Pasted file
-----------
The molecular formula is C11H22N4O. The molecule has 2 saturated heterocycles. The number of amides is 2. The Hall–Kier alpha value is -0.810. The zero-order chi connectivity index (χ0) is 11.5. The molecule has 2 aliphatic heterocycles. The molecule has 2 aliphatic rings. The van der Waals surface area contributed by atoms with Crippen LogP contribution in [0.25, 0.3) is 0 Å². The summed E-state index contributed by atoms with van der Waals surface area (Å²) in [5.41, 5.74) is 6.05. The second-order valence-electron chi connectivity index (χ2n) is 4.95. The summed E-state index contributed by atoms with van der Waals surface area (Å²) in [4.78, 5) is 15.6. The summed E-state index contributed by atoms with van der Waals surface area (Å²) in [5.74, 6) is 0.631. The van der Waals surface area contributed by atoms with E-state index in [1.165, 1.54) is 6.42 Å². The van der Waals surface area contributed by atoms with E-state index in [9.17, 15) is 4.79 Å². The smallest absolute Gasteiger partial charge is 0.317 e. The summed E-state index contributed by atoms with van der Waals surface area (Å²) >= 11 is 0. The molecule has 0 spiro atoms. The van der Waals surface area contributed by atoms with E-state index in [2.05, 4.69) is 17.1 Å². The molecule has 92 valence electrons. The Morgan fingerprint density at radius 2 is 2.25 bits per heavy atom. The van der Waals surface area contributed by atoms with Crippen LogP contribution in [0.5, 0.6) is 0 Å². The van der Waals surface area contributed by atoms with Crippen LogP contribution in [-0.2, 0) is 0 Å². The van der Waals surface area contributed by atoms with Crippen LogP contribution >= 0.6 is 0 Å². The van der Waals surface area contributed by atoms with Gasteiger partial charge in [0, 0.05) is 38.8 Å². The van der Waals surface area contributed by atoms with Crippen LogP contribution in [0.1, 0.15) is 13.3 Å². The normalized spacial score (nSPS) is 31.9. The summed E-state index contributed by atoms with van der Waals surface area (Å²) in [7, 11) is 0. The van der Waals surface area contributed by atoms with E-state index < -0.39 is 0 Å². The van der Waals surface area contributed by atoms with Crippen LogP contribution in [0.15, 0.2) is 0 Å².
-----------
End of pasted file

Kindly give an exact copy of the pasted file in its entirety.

The molecular formula is C11H22N4O. The molecule has 2 saturated heterocycles. The number of amides is 2. The Hall–Kier alpha value is -0.810. The zero-order chi connectivity index (χ0) is 11.5. The molecule has 2 aliphatic heterocycles. The molecule has 2 aliphatic rings. The van der Waals surface area contributed by atoms with Crippen LogP contribution in [0.25, 0.3) is 0 Å². The summed E-state index contributed by atoms with van der Waals surface area (Å²) in [5.41, 5.74) is 6.05. The second-order valence-electron chi connectivity index (χ2n) is 4.95. The summed E-state index contributed by atoms with van der Waals surface area (Å²) in [4.78, 5) is 15.6. The summed E-state index contributed by atoms with van der Waals surface area (Å²) in [5.74, 6) is 0.631. The van der Waals surface area contributed by atoms with E-state index in [1.165, 1.54) is 6.42 Å². The van der Waals surface area contributed by atoms with E-state index in [9.17, 15) is 4.79 Å². The smallest absolute Gasteiger partial charge is 0.317 e. The summed E-state index contributed by atoms with van der Waals surface area (Å²) >= 11 is 0. The molecule has 0 spiro atoms. The van der Waals surface area contributed by atoms with E-state index in [2.05, 4.69) is 17.1 Å². The molecule has 92 valence electrons. The Morgan fingerprint density at radius 2 is 2.25 bits per heavy atom. The van der Waals surface area contributed by atoms with Crippen LogP contribution in [0.5, 0.6) is 0 Å². The van der Waals surface area contributed by atoms with Crippen LogP contribution in [-0.2, 0) is 0 Å². The van der Waals surface area contributed by atoms with Crippen LogP contribution >= 0.6 is 0 Å². The van der Waals surface area contributed by atoms with Gasteiger partial charge in [0, 0.05) is 38.8 Å². The van der Waals surface area contributed by atoms with Crippen LogP contribution in [0.1, 0.15) is 13.3 Å². The normalized spacial score (nSPS) is 31.9. The summed E-state index contributed by atoms with van der Waals surface area (Å²) in [7, 11) is 0. The van der Waals surface area contributed by atoms with E-state index < -0.39 is 0 Å². The van der Waals surface area contributed by atoms with Crippen LogP contribution in [0.15, 0.2) is 0 Å².